Currently it is a common practice of Dutch banks to refuse certain groups of companies or organisations, claiming that these groups have a risk profile that is ‘too high’ for the risk appetite of the bank. The clients are not consulted by the bank on the alleged risk profile and in the Netherlands there is no discussion on the harmful practices of banks. Some companies and organisations meet a lot of difficulties to find a bank. This practice of refusing certain clients, that has nothing to do with criminal acts of these (future) clients, is called ‘de-risking’. The theme was already highlighted by MONEYVAL (read this post). I am following it for a time, read these posts.
Now the topic seems to have reached the desks of the European Banking Authority (EBA), the European supervisor of banks. On 15 June 2020 EBA issued a call for “input to understand the scale and drivers of ‘de-risking‘ at EU level and its impact on customers of financial institutions“, read this announcement:
EBA calls for input to understand impact of de-risking on financial institutions and customers
15 June 2020
The European Banking Authority (EBA) issued today a call for input to understand the scale and drivers of ‘de-risking‘ at EU level and its impact on customers. This call, which forms part of the EBA’s work to lead, coordinate and monitor the EU financial sector’s AML/CFT efforts, aims primarily to understand why financial institutions choose to de-risk instead of managing the risks associated with certain sectors or customers. This call for input is of interest to stakeholders across the financial sector and its users, as the EBA wants to hear from all groups affected by de-risking. The call for input runs until 11 September 2020.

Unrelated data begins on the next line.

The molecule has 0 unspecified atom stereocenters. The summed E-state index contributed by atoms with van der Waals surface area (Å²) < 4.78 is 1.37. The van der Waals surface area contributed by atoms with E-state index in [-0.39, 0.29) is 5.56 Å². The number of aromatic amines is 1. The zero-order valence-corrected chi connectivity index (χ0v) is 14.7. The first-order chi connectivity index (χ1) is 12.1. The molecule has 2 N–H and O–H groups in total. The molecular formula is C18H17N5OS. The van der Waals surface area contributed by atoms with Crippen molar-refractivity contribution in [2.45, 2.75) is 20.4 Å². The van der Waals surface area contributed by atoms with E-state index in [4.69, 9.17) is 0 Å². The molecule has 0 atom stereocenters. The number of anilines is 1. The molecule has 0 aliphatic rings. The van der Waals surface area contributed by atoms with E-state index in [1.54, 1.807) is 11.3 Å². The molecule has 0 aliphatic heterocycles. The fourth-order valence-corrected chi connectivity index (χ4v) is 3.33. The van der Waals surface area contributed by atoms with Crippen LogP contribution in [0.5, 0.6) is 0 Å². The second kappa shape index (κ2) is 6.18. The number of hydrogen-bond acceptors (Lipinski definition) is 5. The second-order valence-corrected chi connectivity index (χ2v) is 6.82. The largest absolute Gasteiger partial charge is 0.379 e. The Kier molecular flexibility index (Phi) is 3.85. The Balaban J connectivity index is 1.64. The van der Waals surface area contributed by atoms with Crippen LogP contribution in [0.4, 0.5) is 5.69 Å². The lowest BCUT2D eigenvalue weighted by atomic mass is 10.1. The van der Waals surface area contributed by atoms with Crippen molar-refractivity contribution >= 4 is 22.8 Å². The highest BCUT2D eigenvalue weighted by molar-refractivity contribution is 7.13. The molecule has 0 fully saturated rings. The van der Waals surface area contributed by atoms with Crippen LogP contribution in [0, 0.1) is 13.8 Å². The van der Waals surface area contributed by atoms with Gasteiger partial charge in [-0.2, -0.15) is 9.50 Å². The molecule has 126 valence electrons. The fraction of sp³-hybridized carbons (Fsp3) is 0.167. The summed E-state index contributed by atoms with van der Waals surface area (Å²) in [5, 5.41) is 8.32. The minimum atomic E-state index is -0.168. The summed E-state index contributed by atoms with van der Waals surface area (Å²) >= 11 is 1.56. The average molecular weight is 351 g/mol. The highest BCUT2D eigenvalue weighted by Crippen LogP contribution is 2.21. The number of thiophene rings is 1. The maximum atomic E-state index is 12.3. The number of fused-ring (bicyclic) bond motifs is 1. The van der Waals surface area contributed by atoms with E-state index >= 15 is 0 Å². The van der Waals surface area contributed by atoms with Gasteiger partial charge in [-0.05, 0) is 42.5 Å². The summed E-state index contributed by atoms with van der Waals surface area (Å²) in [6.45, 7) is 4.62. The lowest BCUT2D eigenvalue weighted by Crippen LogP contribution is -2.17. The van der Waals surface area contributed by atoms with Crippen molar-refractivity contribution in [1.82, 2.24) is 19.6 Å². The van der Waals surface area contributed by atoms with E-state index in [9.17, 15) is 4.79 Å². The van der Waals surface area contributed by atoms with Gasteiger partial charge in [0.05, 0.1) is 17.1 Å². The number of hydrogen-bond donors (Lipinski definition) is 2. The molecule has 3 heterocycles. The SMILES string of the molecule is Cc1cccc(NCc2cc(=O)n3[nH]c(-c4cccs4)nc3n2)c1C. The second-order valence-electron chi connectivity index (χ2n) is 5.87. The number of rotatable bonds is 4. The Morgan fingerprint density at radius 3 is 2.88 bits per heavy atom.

To manage customers‘ profiles associated with higher money laundering and terrorist financing (ML/TF) risks, financial institutions may decide not to service a particular customer or category of customers. This is referred to as ‘de-risking‘, and affects both financial institutions and its users. De-risking affects particular sectors and customers across the EU, such as banks engaged in correspondent banking relationships, payment institutions and NGOs.
Given the variety of institutions and customers affected by de-risking and the different degree at which Member States are exposed to this phenomenon, the EBA is reaching out to stakeholders across the financial sector and its users to hear from their experiences.
Responses to this call will inform the EBA 2021 Opinion on ML/TF risks and potentially other policy outputs.
The contributions to the call for input can be submitted by clicking on the “send your comments” button on the EBA’s dedicated webpage. All contributions received will be published, unless requested otherwise. The call for input is open until 6 p.m. CET on 11 September 2020.
The EBA is mandated under Art. 6(5) of Directive (EU) 2015/849 to develop a biennial Opinion on the risks of money laundering and terrorist financing affecting the Union’s financial sector. The EBA also has a legal mandate to lead, coordinate and monitor the financial sector’s fight against ML/TF across the EU. [For more information, check the factsheet]
Hopefully a discussion on the harmful de-risking practices of banks and other institutions is started.